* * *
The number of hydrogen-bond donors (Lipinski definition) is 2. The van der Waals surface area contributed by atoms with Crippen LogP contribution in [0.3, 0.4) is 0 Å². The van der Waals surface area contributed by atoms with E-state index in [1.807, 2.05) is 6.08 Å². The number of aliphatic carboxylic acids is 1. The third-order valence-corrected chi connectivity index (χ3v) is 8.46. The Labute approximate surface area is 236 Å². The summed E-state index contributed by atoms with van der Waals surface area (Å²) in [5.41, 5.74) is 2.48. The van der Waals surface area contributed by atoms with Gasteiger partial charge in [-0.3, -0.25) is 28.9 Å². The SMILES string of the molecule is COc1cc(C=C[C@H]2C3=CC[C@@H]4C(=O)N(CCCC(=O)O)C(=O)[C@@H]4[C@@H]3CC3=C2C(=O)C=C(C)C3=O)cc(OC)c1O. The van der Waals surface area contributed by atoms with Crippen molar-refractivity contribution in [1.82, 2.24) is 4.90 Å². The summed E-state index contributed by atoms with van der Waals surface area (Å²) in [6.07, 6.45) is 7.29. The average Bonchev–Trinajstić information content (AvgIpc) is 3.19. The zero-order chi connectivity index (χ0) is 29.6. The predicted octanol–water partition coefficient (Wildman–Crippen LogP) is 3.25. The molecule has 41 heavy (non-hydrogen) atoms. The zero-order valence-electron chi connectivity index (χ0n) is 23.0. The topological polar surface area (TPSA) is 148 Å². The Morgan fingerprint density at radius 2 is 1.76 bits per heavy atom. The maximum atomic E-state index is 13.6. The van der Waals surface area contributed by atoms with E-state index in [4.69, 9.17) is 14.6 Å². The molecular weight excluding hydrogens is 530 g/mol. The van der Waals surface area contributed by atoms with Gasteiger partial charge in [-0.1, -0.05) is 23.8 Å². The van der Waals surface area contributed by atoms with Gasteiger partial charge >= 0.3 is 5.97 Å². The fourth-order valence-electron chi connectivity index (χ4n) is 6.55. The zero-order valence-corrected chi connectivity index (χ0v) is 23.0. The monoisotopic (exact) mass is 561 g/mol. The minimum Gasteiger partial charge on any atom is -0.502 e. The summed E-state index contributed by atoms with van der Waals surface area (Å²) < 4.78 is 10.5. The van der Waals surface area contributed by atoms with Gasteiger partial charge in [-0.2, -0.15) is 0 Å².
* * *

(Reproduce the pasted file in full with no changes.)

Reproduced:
The number of hydrogen-bond donors (Lipinski definition) is 2. The van der Waals surface area contributed by atoms with Crippen LogP contribution in [0.3, 0.4) is 0 Å². The van der Waals surface area contributed by atoms with E-state index in [1.807, 2.05) is 6.08 Å². The number of aliphatic carboxylic acids is 1. The third-order valence-corrected chi connectivity index (χ3v) is 8.46. The Labute approximate surface area is 236 Å². The summed E-state index contributed by atoms with van der Waals surface area (Å²) in [5.41, 5.74) is 2.48. The van der Waals surface area contributed by atoms with Gasteiger partial charge in [-0.3, -0.25) is 28.9 Å². The SMILES string of the molecule is COc1cc(C=C[C@H]2C3=CC[C@@H]4C(=O)N(CCCC(=O)O)C(=O)[C@@H]4[C@@H]3CC3=C2C(=O)C=C(C)C3=O)cc(OC)c1O. The van der Waals surface area contributed by atoms with Crippen molar-refractivity contribution in [1.82, 2.24) is 4.90 Å². The summed E-state index contributed by atoms with van der Waals surface area (Å²) in [6.07, 6.45) is 7.29. The average Bonchev–Trinajstić information content (AvgIpc) is 3.19. The zero-order chi connectivity index (χ0) is 29.6. The predicted octanol–water partition coefficient (Wildman–Crippen LogP) is 3.25. The molecule has 41 heavy (non-hydrogen) atoms. The zero-order valence-electron chi connectivity index (χ0n) is 23.0. The topological polar surface area (TPSA) is 148 Å². The Morgan fingerprint density at radius 2 is 1.76 bits per heavy atom. The maximum atomic E-state index is 13.6. The van der Waals surface area contributed by atoms with E-state index in [4.69, 9.17) is 14.6 Å². The molecular weight excluding hydrogens is 530 g/mol. The van der Waals surface area contributed by atoms with Gasteiger partial charge in [-0.1, -0.05) is 23.8 Å². The van der Waals surface area contributed by atoms with Gasteiger partial charge >= 0.3 is 5.97 Å². The fourth-order valence-electron chi connectivity index (χ4n) is 6.55. The zero-order valence-corrected chi connectivity index (χ0v) is 23.0. The monoisotopic (exact) mass is 561 g/mol. The minimum Gasteiger partial charge on any atom is -0.502 e. The summed E-state index contributed by atoms with van der Waals surface area (Å²) < 4.78 is 10.5. The van der Waals surface area contributed by atoms with Gasteiger partial charge in [-0.2, -0.15) is 0 Å².